The 3 Rs – Reduce, Reuse, Recycle

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Reduce the amount of the Earth’s resources that we use.
Reuse Don’t just trash can it, could someone else make use of it?
Recycle Can the materials be made into something new? 

The first green strategy any family can easily implement is to prepare a waste management program. All it takes is a little knowledge to understand the importance of waste reduction to the environment. So critical is this that reducing waste has been of paramount importance to the EPA due to the increased burden on our waste disposal sites. The environmental havoc created by landfills not only jeopardizes ecosystems but also increases the amount of deadly toxic gases released to the atmosphere, as well as polluting our freshwater supplies. As the population in the U.S. grows, more land will be required to handle the increased amount of waste being generated. The best way to accomplish waste reduction is to reduce waste by reusing and recycling waste. This can be done in many ways and the EPA website has plenty of information regarding waste reduction and resource conservation.

Reusing products and materials we generally send to the waste stream is being made easier today. Reuse and recycling centers are sprouting up all over the country to take in articles such as building materials, clothing, appliances, batteries and just about any material or product that someone else may have a use for. The Salvation Army and Goodwill Industries are prime examples of reuse centers, and private enterprise is recognizing the financial rewards associated with collecting and reselling. The benefits of this green strategy are enormous. Most importantly, waste management extends the life cycle of the material or product, thereby reducing the product’s embodied energy. Embodied energy is the amount of energy required to extract, harvest, manufacture and deliver the product to market. Instead of being a cradle-to-grave (takes, makes, wastes) product, it becomes a cradle-to-cradle product. Think about this the next time you summarily discard an article of clothing or something that is no longer of value to you. How much of our natural resources were required to produce that article? Is there someone less fortunate who could put this to good use? Or was someone looking to buy something very similar to that which you no longer need, yet this material still has some useful life remaining. It may save a tree, a few gallons of water, a few tons of fossil fuel or the home to a nest of birds or squirrels, somewhere.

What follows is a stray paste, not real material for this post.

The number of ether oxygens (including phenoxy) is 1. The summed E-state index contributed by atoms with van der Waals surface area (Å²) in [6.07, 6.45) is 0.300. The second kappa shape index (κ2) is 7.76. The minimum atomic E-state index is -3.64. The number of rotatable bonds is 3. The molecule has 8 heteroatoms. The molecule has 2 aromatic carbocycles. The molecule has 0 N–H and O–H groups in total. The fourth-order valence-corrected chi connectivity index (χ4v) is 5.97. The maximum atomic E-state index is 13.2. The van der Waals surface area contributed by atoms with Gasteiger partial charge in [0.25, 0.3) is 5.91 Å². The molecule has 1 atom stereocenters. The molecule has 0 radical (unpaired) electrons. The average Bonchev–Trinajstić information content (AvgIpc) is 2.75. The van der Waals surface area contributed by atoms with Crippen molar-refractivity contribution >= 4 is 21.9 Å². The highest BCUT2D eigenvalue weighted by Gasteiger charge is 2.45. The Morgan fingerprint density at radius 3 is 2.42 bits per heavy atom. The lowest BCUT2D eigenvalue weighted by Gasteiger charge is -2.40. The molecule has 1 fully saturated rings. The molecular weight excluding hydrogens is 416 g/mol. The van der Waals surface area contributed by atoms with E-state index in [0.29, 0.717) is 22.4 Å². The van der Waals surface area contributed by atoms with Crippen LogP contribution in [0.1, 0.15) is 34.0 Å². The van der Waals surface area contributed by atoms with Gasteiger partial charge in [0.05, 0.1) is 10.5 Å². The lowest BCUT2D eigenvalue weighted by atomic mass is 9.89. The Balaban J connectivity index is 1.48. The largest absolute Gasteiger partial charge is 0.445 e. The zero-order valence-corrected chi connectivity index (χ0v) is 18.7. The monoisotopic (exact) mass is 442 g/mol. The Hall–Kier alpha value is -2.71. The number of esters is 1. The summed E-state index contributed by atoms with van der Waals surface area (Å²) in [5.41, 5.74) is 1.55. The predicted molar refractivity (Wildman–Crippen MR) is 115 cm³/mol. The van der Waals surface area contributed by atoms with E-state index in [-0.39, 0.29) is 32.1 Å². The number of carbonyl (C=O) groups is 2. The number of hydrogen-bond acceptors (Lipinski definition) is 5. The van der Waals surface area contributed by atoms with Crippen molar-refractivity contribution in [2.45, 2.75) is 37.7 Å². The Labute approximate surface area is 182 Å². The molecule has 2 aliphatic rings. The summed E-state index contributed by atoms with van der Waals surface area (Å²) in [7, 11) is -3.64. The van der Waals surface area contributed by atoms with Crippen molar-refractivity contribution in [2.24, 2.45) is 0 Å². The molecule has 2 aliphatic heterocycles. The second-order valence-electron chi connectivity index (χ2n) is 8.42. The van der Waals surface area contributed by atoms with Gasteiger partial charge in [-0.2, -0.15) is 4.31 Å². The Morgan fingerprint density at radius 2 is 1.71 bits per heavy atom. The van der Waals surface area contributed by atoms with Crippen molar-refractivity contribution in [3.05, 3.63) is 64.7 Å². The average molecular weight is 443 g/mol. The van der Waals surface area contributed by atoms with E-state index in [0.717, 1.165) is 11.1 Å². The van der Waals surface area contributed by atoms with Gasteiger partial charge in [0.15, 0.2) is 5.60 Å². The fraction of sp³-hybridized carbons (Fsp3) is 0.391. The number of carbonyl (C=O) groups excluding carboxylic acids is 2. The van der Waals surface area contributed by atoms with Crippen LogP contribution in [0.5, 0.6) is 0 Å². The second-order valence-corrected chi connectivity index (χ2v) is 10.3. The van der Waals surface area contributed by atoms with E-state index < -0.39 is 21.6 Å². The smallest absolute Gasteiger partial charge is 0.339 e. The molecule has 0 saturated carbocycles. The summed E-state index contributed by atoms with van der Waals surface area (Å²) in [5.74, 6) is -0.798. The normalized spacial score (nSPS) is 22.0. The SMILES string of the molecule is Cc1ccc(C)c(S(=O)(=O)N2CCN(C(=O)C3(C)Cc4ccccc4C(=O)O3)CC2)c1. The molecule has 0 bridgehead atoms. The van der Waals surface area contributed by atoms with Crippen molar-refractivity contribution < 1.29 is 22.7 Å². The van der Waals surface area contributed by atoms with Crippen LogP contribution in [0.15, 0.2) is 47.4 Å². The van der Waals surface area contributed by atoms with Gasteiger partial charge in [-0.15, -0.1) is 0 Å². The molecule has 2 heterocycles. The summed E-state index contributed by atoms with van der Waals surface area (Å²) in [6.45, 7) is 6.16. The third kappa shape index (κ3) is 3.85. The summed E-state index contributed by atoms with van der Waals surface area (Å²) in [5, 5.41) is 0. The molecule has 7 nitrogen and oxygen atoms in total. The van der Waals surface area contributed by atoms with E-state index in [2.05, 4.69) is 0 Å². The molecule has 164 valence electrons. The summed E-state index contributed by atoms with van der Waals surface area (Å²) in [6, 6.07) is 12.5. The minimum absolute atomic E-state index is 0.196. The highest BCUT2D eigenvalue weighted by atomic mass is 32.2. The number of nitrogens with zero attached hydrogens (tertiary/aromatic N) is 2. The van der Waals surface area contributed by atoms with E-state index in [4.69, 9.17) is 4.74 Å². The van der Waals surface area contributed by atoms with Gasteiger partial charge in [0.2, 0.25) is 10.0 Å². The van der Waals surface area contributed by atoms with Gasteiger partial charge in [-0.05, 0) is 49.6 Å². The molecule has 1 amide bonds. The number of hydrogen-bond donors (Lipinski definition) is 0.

There are two types of recycled materials. Preconsumer recycled content material and postconsumer recycled content material.

Preconsumer content is that which is scrap material generated at the source or manufacturer and has never reached the consumer. Typical items such as metal shavings, wood chips, carpet materials, denim fabric, paper mill products, or any off-fall or scrap material the manufacturer does not reuse for the same purpose. A landscaper may pick up wood chips from a lumber mill to use for mulching landscape beds. Those scraps of denim fabric can be reused for building insulation.